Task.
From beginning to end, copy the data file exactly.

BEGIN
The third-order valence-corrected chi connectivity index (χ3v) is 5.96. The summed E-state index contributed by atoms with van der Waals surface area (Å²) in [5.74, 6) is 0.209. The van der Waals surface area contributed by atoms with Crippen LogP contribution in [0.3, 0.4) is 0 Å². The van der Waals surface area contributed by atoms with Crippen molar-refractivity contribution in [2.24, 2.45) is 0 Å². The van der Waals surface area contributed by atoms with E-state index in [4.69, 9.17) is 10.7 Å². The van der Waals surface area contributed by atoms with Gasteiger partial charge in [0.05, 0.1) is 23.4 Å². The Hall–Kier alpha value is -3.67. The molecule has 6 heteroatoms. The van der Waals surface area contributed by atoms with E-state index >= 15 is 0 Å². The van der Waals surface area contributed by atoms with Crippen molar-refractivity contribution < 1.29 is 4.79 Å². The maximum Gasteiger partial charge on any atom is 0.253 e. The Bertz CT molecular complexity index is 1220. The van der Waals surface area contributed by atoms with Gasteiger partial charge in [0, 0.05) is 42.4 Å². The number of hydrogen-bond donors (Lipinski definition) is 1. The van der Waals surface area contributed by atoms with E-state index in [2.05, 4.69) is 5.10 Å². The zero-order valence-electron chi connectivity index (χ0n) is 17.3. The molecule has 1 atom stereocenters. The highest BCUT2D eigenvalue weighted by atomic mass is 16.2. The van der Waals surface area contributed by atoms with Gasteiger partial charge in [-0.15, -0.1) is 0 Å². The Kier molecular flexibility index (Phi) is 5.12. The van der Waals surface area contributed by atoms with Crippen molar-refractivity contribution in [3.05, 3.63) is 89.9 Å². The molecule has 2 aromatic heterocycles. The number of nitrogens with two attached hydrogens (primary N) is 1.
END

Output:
The third-order valence-corrected chi connectivity index (χ3v) is 5.96. The summed E-state index contributed by atoms with van der Waals surface area (Å²) in [5.74, 6) is 0.209. The van der Waals surface area contributed by atoms with Crippen LogP contribution in [0.3, 0.4) is 0 Å². The van der Waals surface area contributed by atoms with Crippen molar-refractivity contribution in [2.24, 2.45) is 0 Å². The van der Waals surface area contributed by atoms with E-state index in [4.69, 9.17) is 10.7 Å². The van der Waals surface area contributed by atoms with Gasteiger partial charge in [0.05, 0.1) is 23.4 Å². The Hall–Kier alpha value is -3.67. The molecule has 6 heteroatoms. The van der Waals surface area contributed by atoms with E-state index >= 15 is 0 Å². The van der Waals surface area contributed by atoms with Crippen molar-refractivity contribution < 1.29 is 4.79 Å². The maximum Gasteiger partial charge on any atom is 0.253 e. The Bertz CT molecular complexity index is 1220. The van der Waals surface area contributed by atoms with Gasteiger partial charge in [0, 0.05) is 42.4 Å². The number of hydrogen-bond donors (Lipinski definition) is 1. The van der Waals surface area contributed by atoms with E-state index in [2.05, 4.69) is 5.10 Å². The zero-order valence-electron chi connectivity index (χ0n) is 17.3. The molecule has 1 atom stereocenters. The highest BCUT2D eigenvalue weighted by atomic mass is 16.2. The van der Waals surface area contributed by atoms with Gasteiger partial charge in [-0.15, -0.1) is 0 Å². The Kier molecular flexibility index (Phi) is 5.12. The van der Waals surface area contributed by atoms with Crippen molar-refractivity contribution in [3.05, 3.63) is 89.9 Å². The molecule has 2 aromatic heterocycles. The number of nitrogens with two attached hydrogens (primary N) is 1.